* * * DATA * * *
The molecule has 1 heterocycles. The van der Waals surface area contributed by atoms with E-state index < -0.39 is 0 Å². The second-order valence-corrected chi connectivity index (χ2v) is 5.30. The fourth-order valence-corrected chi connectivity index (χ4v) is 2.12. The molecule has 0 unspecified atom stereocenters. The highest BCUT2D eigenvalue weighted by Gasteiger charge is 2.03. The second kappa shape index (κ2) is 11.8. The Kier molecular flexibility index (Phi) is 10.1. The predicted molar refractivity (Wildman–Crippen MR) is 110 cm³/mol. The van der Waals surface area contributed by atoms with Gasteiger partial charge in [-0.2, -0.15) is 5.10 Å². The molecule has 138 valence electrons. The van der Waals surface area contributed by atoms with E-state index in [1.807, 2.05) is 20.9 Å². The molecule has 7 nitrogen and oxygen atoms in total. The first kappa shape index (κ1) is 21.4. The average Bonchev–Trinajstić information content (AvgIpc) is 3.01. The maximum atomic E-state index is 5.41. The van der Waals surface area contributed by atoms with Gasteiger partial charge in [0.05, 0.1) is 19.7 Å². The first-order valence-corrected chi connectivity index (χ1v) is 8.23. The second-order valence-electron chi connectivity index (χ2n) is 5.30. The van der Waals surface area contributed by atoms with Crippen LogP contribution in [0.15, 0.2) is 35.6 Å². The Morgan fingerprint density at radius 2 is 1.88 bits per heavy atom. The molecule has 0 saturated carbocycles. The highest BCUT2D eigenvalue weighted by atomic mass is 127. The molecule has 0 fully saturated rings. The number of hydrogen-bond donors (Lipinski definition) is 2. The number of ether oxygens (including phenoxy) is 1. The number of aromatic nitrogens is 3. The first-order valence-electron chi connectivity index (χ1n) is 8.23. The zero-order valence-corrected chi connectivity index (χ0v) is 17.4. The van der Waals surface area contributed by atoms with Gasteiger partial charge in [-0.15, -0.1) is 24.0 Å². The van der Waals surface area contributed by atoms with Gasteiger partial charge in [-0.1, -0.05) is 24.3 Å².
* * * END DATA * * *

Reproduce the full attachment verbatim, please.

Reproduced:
The molecule has 1 heterocycles. The van der Waals surface area contributed by atoms with E-state index < -0.39 is 0 Å². The second-order valence-corrected chi connectivity index (χ2v) is 5.30. The fourth-order valence-corrected chi connectivity index (χ4v) is 2.12. The molecule has 0 unspecified atom stereocenters. The highest BCUT2D eigenvalue weighted by Gasteiger charge is 2.03. The second kappa shape index (κ2) is 11.8. The Kier molecular flexibility index (Phi) is 10.1. The predicted molar refractivity (Wildman–Crippen MR) is 110 cm³/mol. The van der Waals surface area contributed by atoms with Gasteiger partial charge in [-0.2, -0.15) is 5.10 Å². The molecule has 138 valence electrons. The van der Waals surface area contributed by atoms with E-state index in [1.807, 2.05) is 20.9 Å². The molecule has 7 nitrogen and oxygen atoms in total. The first kappa shape index (κ1) is 21.4. The average Bonchev–Trinajstić information content (AvgIpc) is 3.01. The maximum atomic E-state index is 5.41. The van der Waals surface area contributed by atoms with Gasteiger partial charge in [0.05, 0.1) is 19.7 Å². The first-order valence-corrected chi connectivity index (χ1v) is 8.23. The second-order valence-electron chi connectivity index (χ2n) is 5.30. The van der Waals surface area contributed by atoms with Crippen LogP contribution in [0.15, 0.2) is 35.6 Å². The Morgan fingerprint density at radius 2 is 1.88 bits per heavy atom. The molecule has 0 saturated carbocycles. The highest BCUT2D eigenvalue weighted by atomic mass is 127. The molecule has 0 fully saturated rings. The number of hydrogen-bond donors (Lipinski definition) is 2. The number of ether oxygens (including phenoxy) is 1. The number of aromatic nitrogens is 3. The first-order valence-electron chi connectivity index (χ1n) is 8.23. The zero-order valence-corrected chi connectivity index (χ0v) is 17.4. The van der Waals surface area contributed by atoms with Gasteiger partial charge in [-0.15, -0.1) is 24.0 Å². The van der Waals surface area contributed by atoms with Gasteiger partial charge in [-0.1, -0.05) is 24.3 Å².